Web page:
How To Develop A Backup Plan For WordPress

Backups are an essential part of any website. What would happen if you woke up one morning and someone hacked your site? Or worse, your web host had dissolved and no longer existed? I’ve heard many stories of people that didn’t think a backup plan was important until it was too late.
Since WordPress runs about 30% of the web and I bet most of those sites aren’t running proper backups. The good news is that backups are easy to set up.

Set Up Your Backup Plan Today

There are several reasons you should set up a backup system for your website:
– Hackers (using automated scripts) like to mess with insecure sites
– A user accidentally (or maliciously) deletes some articles on your blog
– A plugin that corrupts your database when updating versions
I could go on with this list, but you get the point.
Once you have a backup system in place, these issues become simple annoyances. If a hacker gains access to your website, restore the site to how it was before they hacked it and you’re good to go.
If your website is a source of income it’s even more important to set up backups if something happens. Let’s walk through a few ways you can backup and restore your website.

WordPress Backup & Restore Solutions

WordPress has lots of plugins that provide simple backup solutions. Yet, with plugins, you tend to get what you pay for.
When it comes to having a backup for your site you can never be too careful. So spending a few extra bucks a month to protect your investment is definitely worth it.

Paid Plugins

WPMU Dev’s Snapshot Pro is one of my favorites that I actually use to back up my client’s sites. You can try out their membership for 30 days and they allow you to store up to 10gb of offsite hosted backups. This is a great solution if you have a single site and need a way to set up backups quickly. I was able to set up backups for 11 sites in a few hours without any trouble.
Automattic’s Jetpack has an offsite backup feature for paid plans which start at $3.50/mo. It’s a low cost solution if you’re starting out and only need 30 days of backup protection. 30 days is good enough unless your running a site that you need more historical data.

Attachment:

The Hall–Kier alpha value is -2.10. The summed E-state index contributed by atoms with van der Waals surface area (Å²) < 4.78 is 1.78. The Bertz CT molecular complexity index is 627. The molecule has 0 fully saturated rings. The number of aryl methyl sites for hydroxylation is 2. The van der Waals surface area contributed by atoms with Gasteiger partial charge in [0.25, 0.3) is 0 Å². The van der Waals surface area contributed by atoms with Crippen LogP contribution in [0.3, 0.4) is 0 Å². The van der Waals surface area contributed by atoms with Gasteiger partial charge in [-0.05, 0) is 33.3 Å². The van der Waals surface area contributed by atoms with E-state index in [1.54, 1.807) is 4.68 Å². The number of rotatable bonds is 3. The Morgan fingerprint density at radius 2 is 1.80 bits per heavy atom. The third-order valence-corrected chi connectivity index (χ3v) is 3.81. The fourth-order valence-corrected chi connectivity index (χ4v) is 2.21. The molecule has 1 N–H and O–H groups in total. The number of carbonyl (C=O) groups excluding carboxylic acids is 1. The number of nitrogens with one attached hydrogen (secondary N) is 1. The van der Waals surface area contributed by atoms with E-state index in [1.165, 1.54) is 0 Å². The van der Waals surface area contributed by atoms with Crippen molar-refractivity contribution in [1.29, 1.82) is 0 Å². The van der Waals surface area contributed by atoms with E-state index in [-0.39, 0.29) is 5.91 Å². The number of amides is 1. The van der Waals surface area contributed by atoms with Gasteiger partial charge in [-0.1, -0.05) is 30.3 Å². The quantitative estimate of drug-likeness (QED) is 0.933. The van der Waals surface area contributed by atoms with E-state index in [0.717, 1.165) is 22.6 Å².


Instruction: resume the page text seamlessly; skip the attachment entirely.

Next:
Free Plugins

UpdraftPlus is another good free option if you would like to backup your site files and database to a service like Google Drive, Dropbox, or Amazon S3. It has a quick restore feature within the admin so you don’t have to worry about restoring manually.
BackWPup is a great option if you’re looking through WordPress’ plugin repository. It’s better to use if you have a smaller site because lots of images and a large database slow it down. If you need to restore your site, there is no process to restore (unless you pay for the pro version). Don’t let that deter you though, any backup plan is better than no plan.
How Often Should I Back Up?
As often as possible.
Most of the time, backing up once a week or even daily is enough. I’ve heard of some people backing up on an hourly basis, but for most sites that’s overkill.
If you want to be extra cautious, you can follow this system:
– Hourly backups for the last 24 hours
– Daily backups for the last 7 days
– Weekly backups for the last month
– Monthly backups for the last year
Your backup frequency can vary and is not crucial to your success. How often do you make changes? Update plugins? Themes? If you are backing up your site often (at the very least weekly) then you should be fine.
Backup as often as you feel comfortable.

Offsite Backups

Like I said earlier, anything can take a site down:
– Hackers
– Web hosts shutting down
– A server crashing
– Unauthorized users deleting important content
Once you decide on how to backup your WordPress site you also need to think about where you store the backups.
It’s important not to keep your backups on the same server that is hosting your website. It is a good idea for quick restores but if your web host or server goes down, you’re still left with nothing.
Here’s a few of my favorite offsite backup services:
Amazon S3 (The cheapest option but you’ll need some technical knowledge to get started)
Storing backups offsite guarantees you can always access your backups. Setting up a new web server with existing files is easier than having to build it from scratch again.

Test Your Backups & Backup Plan

Once you have a backup plan in place it’s crucial that you test out your plan often. Having a system that creates backups for you is great, but if they don’t work you’re still dead in the water.
Consistent testing is the best way to ensure that you can bring your site back up if something goes wrong.
Also make sure that you know what you will do in the event of an emergency. When something does take your site down, a plan will be comforting in a stressful situation.
The last thing you want is stress from figuring out an undocumented backup plugin.
Don’t get caught in the rain. Set up your backup plan as soon as you can.

One response to “How To Develop A Backup Plan For WordPress”

  1. […] I’ve had my personal WordPress site and all of my clients’ sites hosted with Laravel Forge for a little over a year now. If you haven’t heard of Forge yet, you definitely need to check it out. Yes, it is mainly for PHP applications, but it will also host WordPress sites like a champ. Forge is great, but the one thing it lacks is a way to back up your sites. So I wrote my own script to handle backing up each WordPress site to Amazon S3 for safe-keeping and as a part of my own backup plan. […]